If Iran achieves "the bomb," it will at the same time upset the balance of civilization in several ways. Being militant, Iranians may decide that middle eastern politics needs a new direction and "wipe modern Israel from the map" as recently promised. Then, Iran is a petroleum exporting country, so its effect on the petroleum-addicted economies of the West could be decisive in an epoch in which the West is unprepared to adjust its economies to other forms of energy. It seems to some, perhaps Dick Cheney and his friends, that the only thing that will forestall a descent into the nightmare of an Iranian dictated world order is the elimination of Iran's ability to dictate.
This is a notion fraught with deceptions and ignorance, however, for the ability to dictate depends not so much on having a nuclear warfare capability as the ability to mobilize annoying resources of any kind to a constant purpose. In other words, the nature of the regime determines the ability to mobilize resources, so the question is about the nature of the regime in Iran, not whether it has certain kinds of weapons or not. Pakistan, btw, is an Islamic state with Christian nuclear weapons, and we tolerate them.
Conceivably, Iran could declare conventional war on Israel tomorrow and inflict grievous (perhaps fatal) damage on Israel in return for which, however, Iran would probably expect to have certain national assets around the country nuked into oblivion, but Iran itself (being much, much larger than Israel) would not be destroyed. In fact, Israel acting alone could not actually count on achieving regime change in Iran, but it could weld the indifferent and the moderate Iranians into a terrible wounded-dog of a country that wreaks havoc for decades in the region and outside of it.
We have to ask the question: Is Iranian regime change the essential difference between war and peace in the Middle East? And, if so, could the United States with the other western powers and Israel achieve lasting regime change in Iran? The answers to these questions have to be answered before the first bomb goes off. But that may be the rub. With the fortunes of the regime in the United States plummeting, with speculation rife that Cheney will be forced to resign, the possibility that the regime in Washington will tip toward the nuclear option against the Iranian regime multiply rapidly and may soon be very difficult to control. It all the more precarious since at times Iran has its hands on the steering wheel and we have the brakes ... and then vice versa!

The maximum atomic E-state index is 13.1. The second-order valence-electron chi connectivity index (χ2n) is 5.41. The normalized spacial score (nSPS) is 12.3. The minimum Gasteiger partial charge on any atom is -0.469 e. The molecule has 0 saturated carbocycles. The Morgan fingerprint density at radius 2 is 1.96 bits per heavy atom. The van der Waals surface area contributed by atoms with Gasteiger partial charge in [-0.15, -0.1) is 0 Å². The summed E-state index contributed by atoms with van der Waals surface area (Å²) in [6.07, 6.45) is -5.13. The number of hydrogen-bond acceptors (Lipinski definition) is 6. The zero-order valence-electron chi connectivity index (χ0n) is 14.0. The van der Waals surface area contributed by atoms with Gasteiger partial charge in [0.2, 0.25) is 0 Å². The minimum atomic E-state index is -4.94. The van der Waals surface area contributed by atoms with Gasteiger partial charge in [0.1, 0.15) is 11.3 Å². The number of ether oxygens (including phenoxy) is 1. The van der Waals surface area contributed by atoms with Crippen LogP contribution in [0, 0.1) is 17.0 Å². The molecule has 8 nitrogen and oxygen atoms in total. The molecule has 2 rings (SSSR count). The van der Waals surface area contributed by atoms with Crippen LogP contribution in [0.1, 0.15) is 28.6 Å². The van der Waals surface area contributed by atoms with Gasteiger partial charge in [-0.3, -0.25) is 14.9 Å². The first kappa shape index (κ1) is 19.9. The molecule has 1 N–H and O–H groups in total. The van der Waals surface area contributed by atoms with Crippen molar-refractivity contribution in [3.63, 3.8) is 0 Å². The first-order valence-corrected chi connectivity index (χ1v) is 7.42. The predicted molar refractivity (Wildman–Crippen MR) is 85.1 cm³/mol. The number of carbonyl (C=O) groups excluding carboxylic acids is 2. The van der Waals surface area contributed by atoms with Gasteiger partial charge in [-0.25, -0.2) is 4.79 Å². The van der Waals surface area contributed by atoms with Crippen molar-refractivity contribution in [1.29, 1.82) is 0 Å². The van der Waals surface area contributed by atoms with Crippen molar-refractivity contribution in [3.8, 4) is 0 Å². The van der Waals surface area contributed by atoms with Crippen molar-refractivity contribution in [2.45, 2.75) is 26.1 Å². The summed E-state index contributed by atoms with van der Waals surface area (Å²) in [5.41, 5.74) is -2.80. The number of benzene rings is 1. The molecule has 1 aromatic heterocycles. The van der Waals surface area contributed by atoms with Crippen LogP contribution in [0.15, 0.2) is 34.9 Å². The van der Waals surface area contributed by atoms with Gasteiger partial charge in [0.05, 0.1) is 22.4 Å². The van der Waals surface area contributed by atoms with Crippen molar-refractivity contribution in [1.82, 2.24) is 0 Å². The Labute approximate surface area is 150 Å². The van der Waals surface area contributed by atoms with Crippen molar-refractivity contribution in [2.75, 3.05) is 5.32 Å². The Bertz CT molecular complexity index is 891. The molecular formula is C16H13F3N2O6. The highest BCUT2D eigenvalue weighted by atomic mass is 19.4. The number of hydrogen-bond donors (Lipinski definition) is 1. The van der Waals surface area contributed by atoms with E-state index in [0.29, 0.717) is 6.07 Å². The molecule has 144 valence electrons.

It seems clear to me that a Cheney-Rumsfeld "surgical nuclear strike" against several dozen Iranian nuclear installations (some of which may be hardened to withstand multiple megaton nukes) would not necessarily endear the surviving Iranian population to American ways and policies. Few, indeed, would convert to Christianity, and most I suspect would dedicate themselves permanently to a violent disruption and destruction of the Great American Satan. Surgery, although it will certainly disrupt the Iranian nuclear effort is unlikely to be the answer to the "Iranian Problem." Then, what if Cheney and Rumsfeld unleashed a total nuclear war against Iran with the objective of removing Iran and Iranians from the world stage more or less permanently, sending them back to the 10th or 9th century, as the saying goes? Would this solve the problem? It surely would remove Iranian petroleum from the world market. It would cause a plume of radioactivity to encircle the globe for years, causing cancer and other unforeseen problems in countries wholly innocent of the Iranian Problem. It would, by the way, murder millions of innocent Iranians and their children for which even the Christian god might not be very willing to forgive and forget.
Okay, if surgical strikes are unlikely to break the will of the regime and if utter destruction of the country is an unacceptable policy, what use are nuclear weapons against a country that has none?
None. They are useless.
For Iran nuclear weapons could eliminate Israel, but they would soon find that making the Holy Land radioactive for decades to come would be unacceptable not only to Israel's allies but to millions of Muslims in the region. No, this is not what these feisty Iranians are up to. I think that Iran is hoping to get into a Mutually Assured Destruction scenario with Israel and the U.S. and believes that such a policy will work to their advantage much better than the asymmetric situation that prevails today. As Cheney and his confreres believe that more war (or at least sabre rattling) will solidify their hold on the levers of power in the United States, so do the mullahs in Iran. The solution then is obvious. We should seek regime change in both Washington and in Teheran, and we should not go to war with Iran!
James Richard Brett